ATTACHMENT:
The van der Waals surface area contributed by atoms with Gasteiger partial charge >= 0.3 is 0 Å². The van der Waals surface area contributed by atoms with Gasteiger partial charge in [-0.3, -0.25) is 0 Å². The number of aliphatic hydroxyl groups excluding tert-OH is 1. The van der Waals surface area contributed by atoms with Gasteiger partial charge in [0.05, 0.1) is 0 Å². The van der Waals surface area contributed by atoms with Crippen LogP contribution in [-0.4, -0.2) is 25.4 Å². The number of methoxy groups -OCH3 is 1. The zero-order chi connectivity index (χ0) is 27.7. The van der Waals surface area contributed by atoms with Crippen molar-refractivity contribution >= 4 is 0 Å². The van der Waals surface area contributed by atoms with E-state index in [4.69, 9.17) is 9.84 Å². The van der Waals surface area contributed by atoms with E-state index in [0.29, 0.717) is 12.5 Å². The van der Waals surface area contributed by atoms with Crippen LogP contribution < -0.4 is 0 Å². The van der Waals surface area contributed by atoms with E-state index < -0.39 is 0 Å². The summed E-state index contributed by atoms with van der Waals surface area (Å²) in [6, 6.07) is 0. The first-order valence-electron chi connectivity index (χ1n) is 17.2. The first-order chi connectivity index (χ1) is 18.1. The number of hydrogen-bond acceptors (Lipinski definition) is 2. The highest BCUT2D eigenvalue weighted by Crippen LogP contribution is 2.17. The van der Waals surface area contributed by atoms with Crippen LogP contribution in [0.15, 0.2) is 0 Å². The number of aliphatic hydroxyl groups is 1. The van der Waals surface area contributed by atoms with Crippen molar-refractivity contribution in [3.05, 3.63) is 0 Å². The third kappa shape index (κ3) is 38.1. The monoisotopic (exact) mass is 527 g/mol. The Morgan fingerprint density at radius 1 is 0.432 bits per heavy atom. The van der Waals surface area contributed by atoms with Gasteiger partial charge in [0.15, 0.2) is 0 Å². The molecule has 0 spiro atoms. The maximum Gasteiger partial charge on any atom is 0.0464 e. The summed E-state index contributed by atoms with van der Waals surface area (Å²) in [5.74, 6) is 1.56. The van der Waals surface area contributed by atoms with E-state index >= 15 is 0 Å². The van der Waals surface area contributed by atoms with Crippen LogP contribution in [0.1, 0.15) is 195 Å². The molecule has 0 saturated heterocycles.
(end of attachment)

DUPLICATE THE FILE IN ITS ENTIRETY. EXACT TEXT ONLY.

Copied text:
The van der Waals surface area contributed by atoms with Gasteiger partial charge >= 0.3 is 0 Å². The van der Waals surface area contributed by atoms with Gasteiger partial charge in [-0.3, -0.25) is 0 Å². The number of aliphatic hydroxyl groups excluding tert-OH is 1. The van der Waals surface area contributed by atoms with Gasteiger partial charge in [0.05, 0.1) is 0 Å². The van der Waals surface area contributed by atoms with Crippen LogP contribution in [-0.4, -0.2) is 25.4 Å². The number of methoxy groups -OCH3 is 1. The zero-order chi connectivity index (χ0) is 27.7. The van der Waals surface area contributed by atoms with Crippen molar-refractivity contribution >= 4 is 0 Å². The van der Waals surface area contributed by atoms with E-state index in [4.69, 9.17) is 9.84 Å². The van der Waals surface area contributed by atoms with E-state index in [0.29, 0.717) is 12.5 Å². The van der Waals surface area contributed by atoms with Crippen LogP contribution < -0.4 is 0 Å². The van der Waals surface area contributed by atoms with E-state index < -0.39 is 0 Å². The summed E-state index contributed by atoms with van der Waals surface area (Å²) in [6, 6.07) is 0. The first-order valence-electron chi connectivity index (χ1n) is 17.2. The first-order chi connectivity index (χ1) is 18.1. The number of hydrogen-bond acceptors (Lipinski definition) is 2. The highest BCUT2D eigenvalue weighted by Crippen LogP contribution is 2.17. The van der Waals surface area contributed by atoms with Crippen LogP contribution in [0.15, 0.2) is 0 Å². The number of aliphatic hydroxyl groups is 1. The van der Waals surface area contributed by atoms with Crippen molar-refractivity contribution in [3.05, 3.63) is 0 Å². The third kappa shape index (κ3) is 38.1. The monoisotopic (exact) mass is 527 g/mol. The Morgan fingerprint density at radius 1 is 0.432 bits per heavy atom. The van der Waals surface area contributed by atoms with Gasteiger partial charge in [0.15, 0.2) is 0 Å². The molecule has 0 spiro atoms. The maximum Gasteiger partial charge on any atom is 0.0464 e. The summed E-state index contributed by atoms with van der Waals surface area (Å²) in [5.74, 6) is 1.56. The van der Waals surface area contributed by atoms with E-state index >= 15 is 0 Å². The van der Waals surface area contributed by atoms with Crippen LogP contribution in [0.1, 0.15) is 195 Å². The molecule has 0 saturated heterocycles.